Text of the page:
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Hard Numbers: Ethiopian refugees, US COVID deaths, Aussie misconduct in Afghanistan, UK's defense spending bonanza

Ethiopians who fled the ongoing fighting in Tigray region, wait to be processed for emergency food and logistics support by the World Food Program in Hamdait village on the Sudan-Ethiopia border in eastern Kassala state, Sudan November 17, 2020.

4,000: As many as 4,000 Ethiopians are crossing into Sudan each day as violence in the Tigray region intensifies, causing a mass exodus that's sparked a full-blown "humanitarian crisis," according to the UN. Meanwhile, the Ethiopian government said that it is closing in on Tigray's capital after fighting a weeks-long battle against a coalition led by the radical Tigray People's Liberation Front.

250,000: More than 250,000 people — that's a quarter of a million — have now died from COVID-19 in the United States. This grim milestone comes as debates are raging in various states over how and if to apply new restrictions as coronavirus cases surge. If current trends continue, the Institute for Health Metrics and Evaluation projects the US could top 438,000 deaths by March.

39: An investigation by the Australian Defense Forces into its own conduct in Afghanistan found that elite Australian troops unlawfully killed 39 Afghans from 2005 to 2016. The report, released Thursday after four years of probing, said that the Aussie troops' conduct in Afghanistan was "possibly the most disgraceful episode in Australia's military history."

21 billion: UK Prime Minister Boris Johnson said his government will direct a whopping $21 billion (16.5 billion pounds) to the country's military over the next four years, enabling the armed forces to up their cyber and space game, and modernize weaponry. The military investment, Britain's biggest since the Cold War, is in part motivated by Johnson's desire to show US President-elect Joe Biden that the UK is committed to having a strong military capacity after Brexit, analysts say.

Bank of America's $25 million jobs initiative provides Black and Hispanic-Latino individuals access to skills and training needed for jobs of the future. Learn more about the initiative, which involves partnerships with 21 community colleges, Historically Black Colleges and Universities, and Hispanic Serving Institutions.

Two weeks ago, Russia secured a deal to build a naval base in Sudan, its first new military facility in Africa since the end of the Cold War. The accord is a major milestone in Moscow's wider push to regain influence, and income, on a continent where the Kremlin was once a major player.

But with the ideological and military contests of the Cold War long over, what is Moscow doing in Africa today?

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Jon Lieber, who leads Eurasia Group's coverage of political and policy developments in Washington, offers insights on US politics:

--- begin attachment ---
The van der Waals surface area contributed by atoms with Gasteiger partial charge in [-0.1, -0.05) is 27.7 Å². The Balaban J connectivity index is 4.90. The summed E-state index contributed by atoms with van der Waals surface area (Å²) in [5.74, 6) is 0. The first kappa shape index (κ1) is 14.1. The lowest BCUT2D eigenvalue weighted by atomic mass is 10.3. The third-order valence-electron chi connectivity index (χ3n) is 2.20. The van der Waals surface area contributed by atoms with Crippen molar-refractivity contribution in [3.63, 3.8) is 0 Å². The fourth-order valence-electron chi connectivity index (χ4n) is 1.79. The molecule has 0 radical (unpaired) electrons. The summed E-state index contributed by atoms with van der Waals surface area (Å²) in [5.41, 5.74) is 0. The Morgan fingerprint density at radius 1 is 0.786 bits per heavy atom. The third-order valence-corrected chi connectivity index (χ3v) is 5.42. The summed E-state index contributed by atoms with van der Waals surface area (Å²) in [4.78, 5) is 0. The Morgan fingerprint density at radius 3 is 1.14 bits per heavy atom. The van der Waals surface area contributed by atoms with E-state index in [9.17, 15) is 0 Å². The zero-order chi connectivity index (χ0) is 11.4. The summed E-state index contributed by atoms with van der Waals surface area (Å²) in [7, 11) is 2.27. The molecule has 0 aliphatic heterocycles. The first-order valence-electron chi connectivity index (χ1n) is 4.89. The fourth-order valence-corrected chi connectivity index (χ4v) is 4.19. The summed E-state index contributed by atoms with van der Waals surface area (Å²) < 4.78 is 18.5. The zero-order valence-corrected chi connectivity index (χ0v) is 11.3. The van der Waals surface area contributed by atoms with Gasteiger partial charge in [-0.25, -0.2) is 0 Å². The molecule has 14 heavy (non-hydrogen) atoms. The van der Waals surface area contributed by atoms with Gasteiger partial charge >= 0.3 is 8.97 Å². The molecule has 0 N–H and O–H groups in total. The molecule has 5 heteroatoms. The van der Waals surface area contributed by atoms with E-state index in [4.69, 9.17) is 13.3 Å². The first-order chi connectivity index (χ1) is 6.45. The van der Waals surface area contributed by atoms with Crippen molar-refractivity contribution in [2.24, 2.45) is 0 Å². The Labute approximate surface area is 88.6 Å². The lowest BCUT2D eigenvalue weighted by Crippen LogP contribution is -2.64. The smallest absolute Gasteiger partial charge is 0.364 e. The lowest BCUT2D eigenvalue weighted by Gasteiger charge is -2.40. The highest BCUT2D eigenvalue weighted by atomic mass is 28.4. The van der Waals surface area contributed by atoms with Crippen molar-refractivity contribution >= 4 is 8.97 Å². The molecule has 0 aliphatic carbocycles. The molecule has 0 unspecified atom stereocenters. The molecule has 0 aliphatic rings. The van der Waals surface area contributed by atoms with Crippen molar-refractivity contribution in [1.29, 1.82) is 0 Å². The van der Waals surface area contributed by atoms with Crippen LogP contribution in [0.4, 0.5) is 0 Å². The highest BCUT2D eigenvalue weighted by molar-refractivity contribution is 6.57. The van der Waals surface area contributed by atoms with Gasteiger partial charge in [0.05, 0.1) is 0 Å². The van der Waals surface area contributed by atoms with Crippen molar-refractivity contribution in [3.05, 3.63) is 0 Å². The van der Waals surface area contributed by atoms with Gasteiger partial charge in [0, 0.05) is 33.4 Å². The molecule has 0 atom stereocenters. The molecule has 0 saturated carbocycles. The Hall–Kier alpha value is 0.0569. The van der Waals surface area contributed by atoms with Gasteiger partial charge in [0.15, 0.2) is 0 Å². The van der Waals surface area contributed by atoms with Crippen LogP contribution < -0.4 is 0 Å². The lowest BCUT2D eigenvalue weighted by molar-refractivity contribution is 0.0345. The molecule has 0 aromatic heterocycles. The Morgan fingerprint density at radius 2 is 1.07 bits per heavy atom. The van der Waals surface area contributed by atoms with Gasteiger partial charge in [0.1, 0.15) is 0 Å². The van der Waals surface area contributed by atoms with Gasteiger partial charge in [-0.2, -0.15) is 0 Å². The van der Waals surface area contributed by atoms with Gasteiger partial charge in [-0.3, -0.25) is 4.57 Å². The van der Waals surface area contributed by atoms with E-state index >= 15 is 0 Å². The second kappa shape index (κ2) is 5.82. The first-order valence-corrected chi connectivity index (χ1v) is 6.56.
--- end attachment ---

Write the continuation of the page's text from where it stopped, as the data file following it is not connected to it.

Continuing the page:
Is Trump out of options now that William Barr said the DOJ found no election interference?

Trump's problem isn't William Barr not finding election interference, it's that he lost the election and he lost it by millions of votes, and he lost it in the most important key states by tens of thousands of votes. Now, this was a very close election. The three closest states, Wisconsin, Georgia, and Arizona, Trump only lost by 44,000 votes so far, and if he'd ended up winning those three, we'd have an Electoral College tie. But the election was not close enough that Trump's strategy of trying to kick this to the courts and then getting it to go all the way to the Congress, with an alternate slate of electors, it just wasn't possible. Had the election been a little closer, he might've had a shot. But as it is, his chances are over. Joe Biden's going to be inaugurated on January 20th.

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Listen: Benjamin Franklin famously called on American business leaders more than two centuries ago to "Do well by doing good." To him, that meant creating companies that were not just about the bottom line, but also that helped foster happier and healthier communities. Now, as 2021 approaches and the world recovers from the greatest crisis of our lifetimes, sustainable investing is a bigger discussion than ever. What does it mean, and how does it not only help the environment and societies but also build your bottom line? That's the topic of the latest episode of Living Beyond Borders.

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Iran's nuclear tug-of-war: Hardliners in Iran's parliament passed a bill Tuesday suspending UN inspections of its nuclear sites and giving the go-ahead to massively increase uranium enrichment unless the US lifts its sanctions by February. Iranian president Hassan Rouhani opposes the measure, saying it would be "harmful" to diplomatic efforts to revive the 2015 nuclear deal with the incoming Biden administration in the US. But Iran's parliament doesn't actually need Rouhani's approval to pass the law, and regardless, Supreme Leader Ayatollah Ali Khamenei will have the final say on policy – as always! If the law is passed, it will immediately raise the stakes for Biden, who takes office on January 20. Both he and Rouhani say they are keen to resume dialogue in hopes of reviving the nuclear deal, which President Trump walked out of in 2018. But just days after the architect of Iran's nuclear program was assassinated (likely by Israel with the US' blessing) the hurdles to even beginning those talks are rising fast.

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Reasons for Hope: COVID and the Coming Year. Watch on Friday. Dec 4 2020 12 noon - 1 pm ET


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Episode 9: Can sustainable investing save our planet?

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